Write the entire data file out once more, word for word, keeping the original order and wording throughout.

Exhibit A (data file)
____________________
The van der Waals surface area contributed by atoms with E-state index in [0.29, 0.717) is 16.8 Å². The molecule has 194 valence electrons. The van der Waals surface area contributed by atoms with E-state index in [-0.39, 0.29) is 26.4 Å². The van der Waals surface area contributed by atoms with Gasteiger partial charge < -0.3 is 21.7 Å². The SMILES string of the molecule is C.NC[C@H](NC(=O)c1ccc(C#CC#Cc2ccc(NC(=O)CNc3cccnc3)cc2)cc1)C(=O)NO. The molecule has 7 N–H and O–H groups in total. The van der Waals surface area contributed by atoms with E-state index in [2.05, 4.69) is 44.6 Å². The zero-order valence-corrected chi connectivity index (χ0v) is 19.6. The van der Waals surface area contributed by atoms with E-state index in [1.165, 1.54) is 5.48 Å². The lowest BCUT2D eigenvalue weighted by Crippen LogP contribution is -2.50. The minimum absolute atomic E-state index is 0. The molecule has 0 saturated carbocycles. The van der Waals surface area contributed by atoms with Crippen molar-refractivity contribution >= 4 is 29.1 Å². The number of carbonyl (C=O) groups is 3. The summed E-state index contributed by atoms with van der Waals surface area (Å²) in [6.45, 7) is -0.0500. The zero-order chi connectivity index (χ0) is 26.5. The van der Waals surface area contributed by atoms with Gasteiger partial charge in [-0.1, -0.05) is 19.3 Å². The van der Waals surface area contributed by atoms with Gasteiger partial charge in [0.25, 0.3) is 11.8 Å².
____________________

The van der Waals surface area contributed by atoms with E-state index in [0.29, 0.717) is 16.8 Å². The molecule has 194 valence electrons. The van der Waals surface area contributed by atoms with E-state index in [-0.39, 0.29) is 26.4 Å². The van der Waals surface area contributed by atoms with Gasteiger partial charge < -0.3 is 21.7 Å². The SMILES string of the molecule is C.NC[C@H](NC(=O)c1ccc(C#CC#Cc2ccc(NC(=O)CNc3cccnc3)cc2)cc1)C(=O)NO. The molecule has 7 N–H and O–H groups in total. The van der Waals surface area contributed by atoms with E-state index in [2.05, 4.69) is 44.6 Å². The zero-order valence-corrected chi connectivity index (χ0v) is 19.6. The van der Waals surface area contributed by atoms with E-state index in [1.165, 1.54) is 5.48 Å². The lowest BCUT2D eigenvalue weighted by Crippen LogP contribution is -2.50. The minimum absolute atomic E-state index is 0. The molecule has 0 saturated carbocycles. The van der Waals surface area contributed by atoms with Crippen molar-refractivity contribution >= 4 is 29.1 Å². The number of carbonyl (C=O) groups is 3. The summed E-state index contributed by atoms with van der Waals surface area (Å²) in [6.45, 7) is -0.0500. The zero-order chi connectivity index (χ0) is 26.5. The van der Waals surface area contributed by atoms with Gasteiger partial charge in [-0.1, -0.05) is 19.3 Å². The van der Waals surface area contributed by atoms with Gasteiger partial charge in [0.25, 0.3) is 11.8 Å².